Connecting by Empowering

Confirm or Empower. I never considered these two words as opposites before I was the parent of a twelve year old. I grew up a pleaser. I come from generations of them. I can be who you need me to be and you don’t even have to know what you need from me. I can intuit it. I think that is one of the reasons I am a good therapist. I will “get you”. Addiction, self esteem, anger, trauma, guilt, hopelessness… I rarely fail my clients and if they don’t feel understood, I work harder until they do. That is why my twelve year old really threw me for a loop.

Not in the way he is a perfectionist. Believe me, that part I get. Not in the way he doesn’t want to disappoint his teachers or he strives to make his parents proud. I get that too. It is with his peers that he is a whole other kind of animal. When he began styling his hair a certain way several months ago (and when I say “certain”, I mean different. I mean combed to the side in a a self-described “professional businessman” look), I asked him in my most casual way possible “Do other kids in Junior High wear their hair this way?” knowing full well the answer was no. Hs answer surprised me. He said “I’m not like the other kids mom”.

My instinct was to cringe and protect. Being an individual in Junior High? Wasn’t that what I strived NOT to be when I was 12? Wasn’t it a recipe for social outcast or a life of being bullied, or worse… lonely? But I am learning that not conforming is OK when your child is empowered. I empower my clients on a daily basis. Why did it take me longer to figure this out under my own roof?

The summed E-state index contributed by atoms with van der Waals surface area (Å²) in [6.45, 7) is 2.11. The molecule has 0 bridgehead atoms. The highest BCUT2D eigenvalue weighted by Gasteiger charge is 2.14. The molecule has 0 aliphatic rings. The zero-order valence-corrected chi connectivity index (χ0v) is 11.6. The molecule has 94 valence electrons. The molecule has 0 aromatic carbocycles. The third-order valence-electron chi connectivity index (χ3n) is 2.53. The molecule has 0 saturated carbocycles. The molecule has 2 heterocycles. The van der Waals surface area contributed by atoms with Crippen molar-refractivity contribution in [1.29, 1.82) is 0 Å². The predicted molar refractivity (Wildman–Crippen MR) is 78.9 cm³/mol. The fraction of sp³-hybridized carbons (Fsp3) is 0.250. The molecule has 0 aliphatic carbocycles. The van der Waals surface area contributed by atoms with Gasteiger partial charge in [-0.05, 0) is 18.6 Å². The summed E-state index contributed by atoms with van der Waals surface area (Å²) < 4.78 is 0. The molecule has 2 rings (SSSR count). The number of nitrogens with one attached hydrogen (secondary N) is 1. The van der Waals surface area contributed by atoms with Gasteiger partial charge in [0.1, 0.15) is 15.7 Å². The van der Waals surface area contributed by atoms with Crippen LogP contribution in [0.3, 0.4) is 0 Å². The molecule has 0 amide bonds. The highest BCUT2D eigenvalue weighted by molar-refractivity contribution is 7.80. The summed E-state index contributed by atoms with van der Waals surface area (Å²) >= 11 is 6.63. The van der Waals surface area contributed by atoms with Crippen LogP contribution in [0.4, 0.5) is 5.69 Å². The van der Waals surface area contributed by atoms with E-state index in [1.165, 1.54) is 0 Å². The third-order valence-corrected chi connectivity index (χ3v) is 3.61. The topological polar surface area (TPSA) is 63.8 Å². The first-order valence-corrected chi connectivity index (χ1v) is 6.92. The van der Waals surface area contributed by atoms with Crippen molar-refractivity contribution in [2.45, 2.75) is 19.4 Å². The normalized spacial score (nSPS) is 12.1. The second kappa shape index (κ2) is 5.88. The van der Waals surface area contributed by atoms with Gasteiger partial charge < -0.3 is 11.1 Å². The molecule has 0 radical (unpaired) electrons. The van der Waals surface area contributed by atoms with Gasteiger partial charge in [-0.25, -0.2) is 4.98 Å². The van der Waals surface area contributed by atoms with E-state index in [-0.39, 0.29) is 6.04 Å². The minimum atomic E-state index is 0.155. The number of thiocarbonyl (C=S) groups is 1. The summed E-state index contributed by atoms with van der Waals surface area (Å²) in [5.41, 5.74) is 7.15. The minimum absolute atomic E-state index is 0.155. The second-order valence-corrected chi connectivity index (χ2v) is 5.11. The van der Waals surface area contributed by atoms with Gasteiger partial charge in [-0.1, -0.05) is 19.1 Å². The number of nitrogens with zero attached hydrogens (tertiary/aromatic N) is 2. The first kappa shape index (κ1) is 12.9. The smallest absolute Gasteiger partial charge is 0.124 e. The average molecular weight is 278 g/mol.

He is so confident in who he is and what a complex combination of intelligence, sensitivity, athleticism, competitiveness and kindness he is. He thinks swearing is pointless. He thinks bullying anyone is hurtful. He stands up for the bullied despite consequences. He turns down R rated movies claiming they would overwhelm him. He studies for tests and sets his own bedtime. He empowers me every day to do what is right instead of what is “pleasing” or “common” or “accepted by others”. I envy his self esteem. I am proud of him. He knows that being the only one voted the “ stand out student “ all three trimesters by his peers does not necessarily make him the most popular student, but that is because of how popularity is defined at his school. He knows that his happy ending awaits him. His confidence reassures me and amazes me. And I will continue to empower him.

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Lynn Zakeri

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